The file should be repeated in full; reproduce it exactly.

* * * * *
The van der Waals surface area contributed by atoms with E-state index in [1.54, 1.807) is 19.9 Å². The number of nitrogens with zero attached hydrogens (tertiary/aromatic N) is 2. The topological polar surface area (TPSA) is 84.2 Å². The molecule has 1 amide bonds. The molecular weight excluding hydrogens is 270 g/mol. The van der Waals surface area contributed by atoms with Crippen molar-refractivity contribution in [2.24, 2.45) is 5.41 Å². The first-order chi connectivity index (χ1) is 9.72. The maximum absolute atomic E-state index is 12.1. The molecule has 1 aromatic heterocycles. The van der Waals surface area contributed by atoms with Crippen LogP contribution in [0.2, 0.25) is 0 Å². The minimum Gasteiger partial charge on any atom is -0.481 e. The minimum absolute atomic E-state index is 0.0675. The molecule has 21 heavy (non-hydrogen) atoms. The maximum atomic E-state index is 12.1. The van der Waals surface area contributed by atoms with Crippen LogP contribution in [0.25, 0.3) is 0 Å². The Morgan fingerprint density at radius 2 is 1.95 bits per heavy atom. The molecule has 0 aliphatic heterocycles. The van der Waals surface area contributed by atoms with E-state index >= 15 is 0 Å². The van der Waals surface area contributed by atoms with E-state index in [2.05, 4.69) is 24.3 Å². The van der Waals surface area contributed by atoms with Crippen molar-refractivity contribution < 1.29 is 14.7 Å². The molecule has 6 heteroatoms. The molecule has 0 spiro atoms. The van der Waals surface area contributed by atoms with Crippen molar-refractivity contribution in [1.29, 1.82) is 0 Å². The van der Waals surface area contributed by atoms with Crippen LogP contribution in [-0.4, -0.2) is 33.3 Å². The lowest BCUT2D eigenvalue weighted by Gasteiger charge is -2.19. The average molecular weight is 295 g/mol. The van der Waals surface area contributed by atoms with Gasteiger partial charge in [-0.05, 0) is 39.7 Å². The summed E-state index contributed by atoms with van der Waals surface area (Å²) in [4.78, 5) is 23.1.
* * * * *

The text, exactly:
The van der Waals surface area contributed by atoms with E-state index in [1.54, 1.807) is 19.9 Å². The number of nitrogens with zero attached hydrogens (tertiary/aromatic N) is 2. The topological polar surface area (TPSA) is 84.2 Å². The molecule has 1 amide bonds. The molecular weight excluding hydrogens is 270 g/mol. The van der Waals surface area contributed by atoms with Crippen molar-refractivity contribution in [2.24, 2.45) is 5.41 Å². The first-order chi connectivity index (χ1) is 9.72. The maximum absolute atomic E-state index is 12.1. The molecule has 1 aromatic heterocycles. The van der Waals surface area contributed by atoms with Crippen LogP contribution in [0.2, 0.25) is 0 Å². The minimum Gasteiger partial charge on any atom is -0.481 e. The minimum absolute atomic E-state index is 0.0675. The molecule has 21 heavy (non-hydrogen) atoms. The maximum atomic E-state index is 12.1. The van der Waals surface area contributed by atoms with Crippen LogP contribution in [0.25, 0.3) is 0 Å². The Morgan fingerprint density at radius 2 is 1.95 bits per heavy atom. The molecule has 0 aliphatic heterocycles. The van der Waals surface area contributed by atoms with E-state index >= 15 is 0 Å². The van der Waals surface area contributed by atoms with E-state index in [2.05, 4.69) is 24.3 Å². The van der Waals surface area contributed by atoms with Crippen molar-refractivity contribution < 1.29 is 14.7 Å². The molecule has 6 heteroatoms. The molecule has 0 spiro atoms. The van der Waals surface area contributed by atoms with Crippen molar-refractivity contribution in [1.29, 1.82) is 0 Å². The van der Waals surface area contributed by atoms with Crippen LogP contribution in [-0.4, -0.2) is 33.3 Å². The lowest BCUT2D eigenvalue weighted by Gasteiger charge is -2.19. The average molecular weight is 295 g/mol. The van der Waals surface area contributed by atoms with Gasteiger partial charge in [-0.05, 0) is 39.7 Å². The summed E-state index contributed by atoms with van der Waals surface area (Å²) in [4.78, 5) is 23.1.